- Let tempers cool down a bit before bringing a subject up again. A large portion of the backfire effect stems from people not wanting to be seen as wrong or stupid in front of an audience. Once the flame wars die down a bit people will be more emotionally able to accept your viewpoint.
- Stymied by the opponent's selfishness? If possible, you should show your opponent how something would benefit them personally. A lot of people view certain positions as a zero sum game and if you're able to show that it's not (or at least they'd get the long end of the stick) you can bring them around.
- Just wait for a little bit. Sometimes what you said actually sank in to some extent; they just need some time to mull it over.
- Remember to ask questions — In fact, consider making at least half of your communications to them questions (genuine ones) instead of statements. Questions are often seen as less 'accusatory' and mulling over a question requires more thought than an angry knee-jerk reaction.
Of course, the most important thing to remember is that you yourself are just as vulnerable to it as your opponent. Make sure you don't fall victim to the backfire effect by carefully examining evidence that seems to contradict your preconceptions, and allowing for the possibility that you might have been wrong.
- The Backfire Effect: Why Facts Don’t Always Change Minds: an overview of the backfire effect, when and why it influences people, and how to counter it.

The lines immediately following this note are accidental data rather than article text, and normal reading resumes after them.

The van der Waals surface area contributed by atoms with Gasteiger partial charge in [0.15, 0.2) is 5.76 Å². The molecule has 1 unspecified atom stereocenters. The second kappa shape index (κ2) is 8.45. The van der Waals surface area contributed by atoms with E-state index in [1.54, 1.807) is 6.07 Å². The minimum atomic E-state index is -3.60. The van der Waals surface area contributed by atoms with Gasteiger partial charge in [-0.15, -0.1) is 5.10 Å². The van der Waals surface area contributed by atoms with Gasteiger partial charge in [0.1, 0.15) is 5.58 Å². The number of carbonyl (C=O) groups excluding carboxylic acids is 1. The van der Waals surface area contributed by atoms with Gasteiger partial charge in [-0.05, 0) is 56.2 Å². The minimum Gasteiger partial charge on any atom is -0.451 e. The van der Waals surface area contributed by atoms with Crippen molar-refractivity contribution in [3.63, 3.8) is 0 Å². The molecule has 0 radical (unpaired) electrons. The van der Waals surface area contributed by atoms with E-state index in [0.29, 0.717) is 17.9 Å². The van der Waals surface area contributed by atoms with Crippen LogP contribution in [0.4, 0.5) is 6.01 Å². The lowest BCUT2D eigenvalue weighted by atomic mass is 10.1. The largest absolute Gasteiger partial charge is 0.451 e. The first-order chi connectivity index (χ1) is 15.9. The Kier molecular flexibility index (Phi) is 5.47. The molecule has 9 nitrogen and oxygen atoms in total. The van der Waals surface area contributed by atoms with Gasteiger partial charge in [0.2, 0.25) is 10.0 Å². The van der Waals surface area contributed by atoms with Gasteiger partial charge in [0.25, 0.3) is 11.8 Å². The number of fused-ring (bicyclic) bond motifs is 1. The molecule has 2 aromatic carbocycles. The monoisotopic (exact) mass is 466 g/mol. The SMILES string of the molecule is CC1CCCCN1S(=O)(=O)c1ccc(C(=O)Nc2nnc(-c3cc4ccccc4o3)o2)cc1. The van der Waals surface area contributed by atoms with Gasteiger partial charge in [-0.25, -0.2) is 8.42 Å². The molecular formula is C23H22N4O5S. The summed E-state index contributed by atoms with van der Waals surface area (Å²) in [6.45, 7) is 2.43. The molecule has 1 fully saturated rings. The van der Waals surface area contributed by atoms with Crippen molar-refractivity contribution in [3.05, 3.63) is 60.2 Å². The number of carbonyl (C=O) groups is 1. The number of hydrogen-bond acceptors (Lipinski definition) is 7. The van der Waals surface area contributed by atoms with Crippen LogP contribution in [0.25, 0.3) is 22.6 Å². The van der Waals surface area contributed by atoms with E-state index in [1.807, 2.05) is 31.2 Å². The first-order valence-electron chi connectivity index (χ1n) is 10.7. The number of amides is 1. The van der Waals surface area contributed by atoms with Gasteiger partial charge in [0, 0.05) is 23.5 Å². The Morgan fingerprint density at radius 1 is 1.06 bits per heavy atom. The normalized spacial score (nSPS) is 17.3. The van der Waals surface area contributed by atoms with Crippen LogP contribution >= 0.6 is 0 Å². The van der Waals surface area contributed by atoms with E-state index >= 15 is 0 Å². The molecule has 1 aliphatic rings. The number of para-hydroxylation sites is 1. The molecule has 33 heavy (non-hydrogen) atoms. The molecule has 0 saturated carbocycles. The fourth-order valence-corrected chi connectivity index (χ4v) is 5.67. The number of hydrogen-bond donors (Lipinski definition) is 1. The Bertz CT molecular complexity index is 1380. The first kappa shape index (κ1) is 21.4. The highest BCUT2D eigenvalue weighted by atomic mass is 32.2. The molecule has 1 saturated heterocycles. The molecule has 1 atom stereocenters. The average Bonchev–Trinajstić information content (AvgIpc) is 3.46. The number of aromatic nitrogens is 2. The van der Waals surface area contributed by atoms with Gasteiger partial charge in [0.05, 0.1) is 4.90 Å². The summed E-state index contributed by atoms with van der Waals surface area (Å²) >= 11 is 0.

- Want to Win a Political Debate? Try Making a Weaker Argument, Pacific Standard Magazine
- The Backfire Effect: Why Facts Don't Win Arguments, BigThink
- The Elusive Backfire Effect: Mass Attitudes' Steadfast Factual Adherence, SSRN - couldn't find evidence of Backfire effect
- I used to be opposed to vaccines. This is how I changed my mind. by Rose Branigin (February 11, 2019) The Washington Post.
- You Are Not So Smart — The Backfire Effect
- When Corrections Fail: The Persistence of Political Misperceptions by Brendan Nyhan & Jason Reifler (2010) Political Behavior 32(2):303–330.
- The Elusive Backfire Effect: Mass Attitudes’ Steadfast Factual Adherence by Thomas Wood & Ethan Porter (January 2018) Political Behavior pp. 1-29. doi:10.1007/s11109-018-9443-y.
- Nyhan, Brenda., J. Reifler, S. Richey, and G. L. Freed. "Effective Messages in Vaccine Promotion: A Randomized Trial." Pediatrics 133, 4 (2014): e835–42. doi:10.1542/peds.2013-2365.
- Nyhan, Brendan, Jason Reifler, and Peter A. Ubel. "The Hazards of Correcting Myths about Health Care Reform." Medical Care, 51, 2 (2013): 127–32. doi:10.1097/MLR.0b013e318279486b.
- Berinsky, Adam J. "Rumors and Health Care Reform: Experiments in Political Misinformation." British Journal of Political Science, June (2015): 1–22. doi:10.1017/S0007123415000186.
- Public Opinion by Walter Lippmann (1922) Harcourt, Brace and Company.
- The Science of Why We Don't Believe Science: How our brains fool us on climate, creationism, and the vaccine-autism link by Chris Mooney (May/June 2011) Mother Jones.
- Not taking ideas personally is made easier by the meta-belief that holding certain beliefs does not make you a better person. by Peter Boghossian (10:27 PM - 23 Feb 2017) Twitter.